Wednesday, November 14, 2012

General Strike in Spain — 14 November

     Today there is a strike. In all of Spain. That means, among other things, that public transportation is limited. I waited for 35 minutes for a train that usually runs every 4 minutes. It also means that many professors did not go to school, nor many children. My first class had two children. My second had one. 
     So why is there a strike? Put simply, some people don’t like what the government is doing. The strike was organized by the CGT, a labor union, along with other organizations around the country. Their reasons for the strike are that the government’s spending cuts and reforms are dismantling basic public services and have led to a situation of social emergency. 
     It’s true, the economy has seen better days. Several years ago, when the United States’ housing bubble burst, Spain’s did too. Yet while (some would say) the United States is climbing out of its economic crisis, people in Spain feel their economy is continuing to decline. According to the CGT pamphlet I was given, six million people are unemployed, and over 50% of people under 25 don’t have a job, 700,000 people have been evicted from their homes, and millions of people are on the threshold of poverty. 

("They leave us without a future. There are guilty people. There are solutions. General Strike!")

     So...why does an American have a job (provided by the government) in Spain, and why is that fair? Maybe I shouldn’t make myself answer such difficult questions. But it’s something I’ve thought about a lot, and I don’t feel guilty about having a job here. I’ll tell you why. Spain believes in the importance of the English language, and that people who speak it as a second language will have more job opportunities, more knowledge, and be more cultured. It’s really a beautiful thing to be investing so much money in the education of Spanish children, and with the specific goal of giving them more opportunities in the world through language learning. And I would like to think that I am playing a small part in that goal. Having native English teachers in Spanish primary and secondary schools is for Spain what having native Chinese speakers in American schools might be like. In other words, if one believes that knowledge of the Chinese language will continue to grow and give opportunities to those who know it, having a native Chinese speaker to educate American children would be a wonderful thing.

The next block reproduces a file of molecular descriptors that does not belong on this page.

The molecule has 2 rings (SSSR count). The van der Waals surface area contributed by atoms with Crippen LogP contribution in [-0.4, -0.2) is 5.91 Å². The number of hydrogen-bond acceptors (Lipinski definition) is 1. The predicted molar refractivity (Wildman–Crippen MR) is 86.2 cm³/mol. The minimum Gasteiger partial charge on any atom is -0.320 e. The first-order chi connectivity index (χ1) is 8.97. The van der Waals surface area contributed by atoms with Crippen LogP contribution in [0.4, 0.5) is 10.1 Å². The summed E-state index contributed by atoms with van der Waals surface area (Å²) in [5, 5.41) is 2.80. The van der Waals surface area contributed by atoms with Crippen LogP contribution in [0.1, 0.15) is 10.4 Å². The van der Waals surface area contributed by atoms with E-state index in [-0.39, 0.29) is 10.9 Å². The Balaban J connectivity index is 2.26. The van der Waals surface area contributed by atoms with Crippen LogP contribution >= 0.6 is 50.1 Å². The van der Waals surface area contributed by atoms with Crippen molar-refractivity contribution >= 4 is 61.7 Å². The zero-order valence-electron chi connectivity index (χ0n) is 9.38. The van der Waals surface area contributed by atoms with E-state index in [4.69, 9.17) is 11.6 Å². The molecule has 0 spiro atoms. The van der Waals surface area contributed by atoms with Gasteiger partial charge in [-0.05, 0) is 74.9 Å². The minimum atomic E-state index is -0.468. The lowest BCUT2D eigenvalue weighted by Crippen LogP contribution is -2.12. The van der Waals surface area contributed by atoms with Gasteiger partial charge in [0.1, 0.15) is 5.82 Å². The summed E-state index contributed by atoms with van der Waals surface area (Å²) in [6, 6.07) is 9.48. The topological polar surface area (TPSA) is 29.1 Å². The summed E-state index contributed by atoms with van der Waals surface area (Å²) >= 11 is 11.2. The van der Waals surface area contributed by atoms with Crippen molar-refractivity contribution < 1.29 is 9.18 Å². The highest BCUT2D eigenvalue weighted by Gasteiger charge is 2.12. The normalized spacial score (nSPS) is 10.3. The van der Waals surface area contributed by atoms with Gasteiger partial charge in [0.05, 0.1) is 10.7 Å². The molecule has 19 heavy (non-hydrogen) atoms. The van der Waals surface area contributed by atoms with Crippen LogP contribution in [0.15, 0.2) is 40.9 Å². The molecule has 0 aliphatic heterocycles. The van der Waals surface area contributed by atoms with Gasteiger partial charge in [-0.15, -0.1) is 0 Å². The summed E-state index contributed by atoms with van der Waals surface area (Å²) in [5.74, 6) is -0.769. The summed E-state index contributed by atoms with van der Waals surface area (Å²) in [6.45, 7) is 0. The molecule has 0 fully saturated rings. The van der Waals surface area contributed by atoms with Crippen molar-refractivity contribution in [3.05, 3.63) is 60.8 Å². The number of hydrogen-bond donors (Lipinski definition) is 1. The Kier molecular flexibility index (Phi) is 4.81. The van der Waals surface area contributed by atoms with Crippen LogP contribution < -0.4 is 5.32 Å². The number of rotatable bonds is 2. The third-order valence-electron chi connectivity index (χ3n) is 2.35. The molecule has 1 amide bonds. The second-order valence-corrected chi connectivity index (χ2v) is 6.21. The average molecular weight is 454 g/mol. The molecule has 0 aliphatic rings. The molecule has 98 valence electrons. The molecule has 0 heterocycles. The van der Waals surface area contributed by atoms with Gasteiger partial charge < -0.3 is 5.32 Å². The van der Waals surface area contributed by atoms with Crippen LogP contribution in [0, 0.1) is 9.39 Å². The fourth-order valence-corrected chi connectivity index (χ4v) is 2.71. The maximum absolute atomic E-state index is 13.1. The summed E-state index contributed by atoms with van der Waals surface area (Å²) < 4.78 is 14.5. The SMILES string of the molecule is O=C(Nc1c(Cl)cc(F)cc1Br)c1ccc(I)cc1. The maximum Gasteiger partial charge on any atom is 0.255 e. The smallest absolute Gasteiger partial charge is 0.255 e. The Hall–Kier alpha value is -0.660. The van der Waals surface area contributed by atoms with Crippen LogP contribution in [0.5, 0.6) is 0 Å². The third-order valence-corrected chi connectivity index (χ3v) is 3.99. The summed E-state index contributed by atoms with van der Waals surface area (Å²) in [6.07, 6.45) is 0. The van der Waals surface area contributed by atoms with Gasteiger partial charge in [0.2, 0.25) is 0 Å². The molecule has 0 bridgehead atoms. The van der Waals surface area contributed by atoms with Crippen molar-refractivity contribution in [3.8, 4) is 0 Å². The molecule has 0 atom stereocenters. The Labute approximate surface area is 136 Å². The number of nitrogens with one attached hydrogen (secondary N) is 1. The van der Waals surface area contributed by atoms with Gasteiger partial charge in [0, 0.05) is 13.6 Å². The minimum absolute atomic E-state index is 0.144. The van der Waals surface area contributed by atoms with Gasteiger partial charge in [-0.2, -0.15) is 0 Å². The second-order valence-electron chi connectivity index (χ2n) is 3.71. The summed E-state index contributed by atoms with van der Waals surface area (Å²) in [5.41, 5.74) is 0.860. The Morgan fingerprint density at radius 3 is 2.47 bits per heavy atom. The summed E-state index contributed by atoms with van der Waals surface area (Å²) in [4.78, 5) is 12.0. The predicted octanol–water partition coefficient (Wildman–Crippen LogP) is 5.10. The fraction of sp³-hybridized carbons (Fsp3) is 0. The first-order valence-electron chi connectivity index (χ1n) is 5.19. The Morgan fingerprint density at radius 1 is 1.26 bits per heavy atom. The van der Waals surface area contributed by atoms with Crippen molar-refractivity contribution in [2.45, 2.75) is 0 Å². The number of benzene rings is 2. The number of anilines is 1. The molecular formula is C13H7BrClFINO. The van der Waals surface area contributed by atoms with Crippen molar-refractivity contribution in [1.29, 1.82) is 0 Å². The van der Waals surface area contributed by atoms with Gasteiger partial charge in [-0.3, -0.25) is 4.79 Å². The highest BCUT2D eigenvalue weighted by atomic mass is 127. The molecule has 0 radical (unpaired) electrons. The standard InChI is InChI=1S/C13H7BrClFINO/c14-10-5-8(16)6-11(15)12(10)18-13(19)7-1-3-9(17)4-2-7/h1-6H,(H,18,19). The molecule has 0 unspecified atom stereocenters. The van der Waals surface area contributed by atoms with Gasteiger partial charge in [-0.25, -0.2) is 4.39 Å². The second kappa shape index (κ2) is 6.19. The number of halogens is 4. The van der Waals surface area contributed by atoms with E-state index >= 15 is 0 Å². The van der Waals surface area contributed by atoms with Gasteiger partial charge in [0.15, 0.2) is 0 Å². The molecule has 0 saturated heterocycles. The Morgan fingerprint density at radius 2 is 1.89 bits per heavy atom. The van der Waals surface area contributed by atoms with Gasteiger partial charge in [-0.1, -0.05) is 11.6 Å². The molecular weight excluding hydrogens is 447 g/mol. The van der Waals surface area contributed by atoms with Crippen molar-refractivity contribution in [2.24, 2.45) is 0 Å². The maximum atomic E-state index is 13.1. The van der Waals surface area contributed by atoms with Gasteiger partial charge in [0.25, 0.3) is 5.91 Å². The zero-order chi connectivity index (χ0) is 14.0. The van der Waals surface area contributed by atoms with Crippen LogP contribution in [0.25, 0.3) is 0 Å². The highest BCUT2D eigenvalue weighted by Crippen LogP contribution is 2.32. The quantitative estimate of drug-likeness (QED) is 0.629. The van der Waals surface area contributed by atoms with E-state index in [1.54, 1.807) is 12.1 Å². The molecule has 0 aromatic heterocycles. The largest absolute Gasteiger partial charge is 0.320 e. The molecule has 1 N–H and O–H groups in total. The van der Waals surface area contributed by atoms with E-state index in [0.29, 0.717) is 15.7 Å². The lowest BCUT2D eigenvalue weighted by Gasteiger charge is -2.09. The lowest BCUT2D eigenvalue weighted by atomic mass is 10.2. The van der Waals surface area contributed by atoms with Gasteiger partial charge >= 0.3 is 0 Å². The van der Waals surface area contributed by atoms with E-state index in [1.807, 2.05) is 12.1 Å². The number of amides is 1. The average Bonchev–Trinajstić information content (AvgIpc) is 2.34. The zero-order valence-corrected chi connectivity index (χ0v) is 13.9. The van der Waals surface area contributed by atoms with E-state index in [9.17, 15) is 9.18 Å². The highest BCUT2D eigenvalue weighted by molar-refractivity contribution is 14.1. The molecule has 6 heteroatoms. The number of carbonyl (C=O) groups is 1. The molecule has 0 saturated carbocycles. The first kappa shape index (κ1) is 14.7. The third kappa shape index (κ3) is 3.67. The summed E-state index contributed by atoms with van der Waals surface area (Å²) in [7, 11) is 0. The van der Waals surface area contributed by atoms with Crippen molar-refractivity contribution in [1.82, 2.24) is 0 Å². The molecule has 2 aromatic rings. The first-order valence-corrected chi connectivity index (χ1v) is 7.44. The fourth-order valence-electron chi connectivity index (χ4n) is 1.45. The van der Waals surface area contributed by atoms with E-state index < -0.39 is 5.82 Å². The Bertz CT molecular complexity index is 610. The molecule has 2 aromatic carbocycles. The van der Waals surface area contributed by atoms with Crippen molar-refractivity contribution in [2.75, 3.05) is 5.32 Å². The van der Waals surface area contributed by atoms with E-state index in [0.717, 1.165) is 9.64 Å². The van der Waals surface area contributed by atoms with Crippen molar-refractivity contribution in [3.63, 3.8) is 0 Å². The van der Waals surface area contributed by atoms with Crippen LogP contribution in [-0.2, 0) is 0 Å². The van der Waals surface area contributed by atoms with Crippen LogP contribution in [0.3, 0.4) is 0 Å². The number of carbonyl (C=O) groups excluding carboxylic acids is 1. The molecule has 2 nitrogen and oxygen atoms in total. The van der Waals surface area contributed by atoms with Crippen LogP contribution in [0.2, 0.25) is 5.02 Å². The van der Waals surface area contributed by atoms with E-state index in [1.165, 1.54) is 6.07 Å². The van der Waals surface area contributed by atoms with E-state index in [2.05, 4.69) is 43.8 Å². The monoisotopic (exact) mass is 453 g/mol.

Secondly, the monthly scholarship I receive is being entirely spent in Spain. While the government might be giving me money, I am reinvesting it in the Spanish economy. All of it. In restaurants, grocery stores, museums, concerts, clothing stores, music stores, street vendors. The bottom line is, I’m not taking the money and sending it back to my homeland. I’m spending it. 
     So, I am receiving a monthly scholarship in exchange for teaching English to Spanish youths, and I am spending that money in Spain. I think that is justifiable. I think I am doing a good thing. And I think people should read this Robinson Jeffers poem (feel free to adapt it to apply to the country you are from):

Be Angry At The Sun
That public men publish falsehoods
Is nothing new. That America must accept
Like the historical republics corruption and empire
Has been known for years.

Be angry at the sun for setting
If these things anger you. Watch the wheel slope and turn,
They are all bound on the wheel, these people, those warriors.
This republic, Europe, Asia.

Observe them gesticulating,
Observe them going down. The gang serves lies, the passionate
Man plays his part; the cold passion for truth
Hunts in no pack.

You are not Catullus, you know,
To lampoon these crude sketches of Caesar. You are far
From Dante's feet, but even farther from his dirty
Political hatreds.

Let boys want pleasure, and men
Struggle for power, and women perhaps for fame,
And the servile to serve a Leader and the dupes to be duped.
Yours is not theirs.

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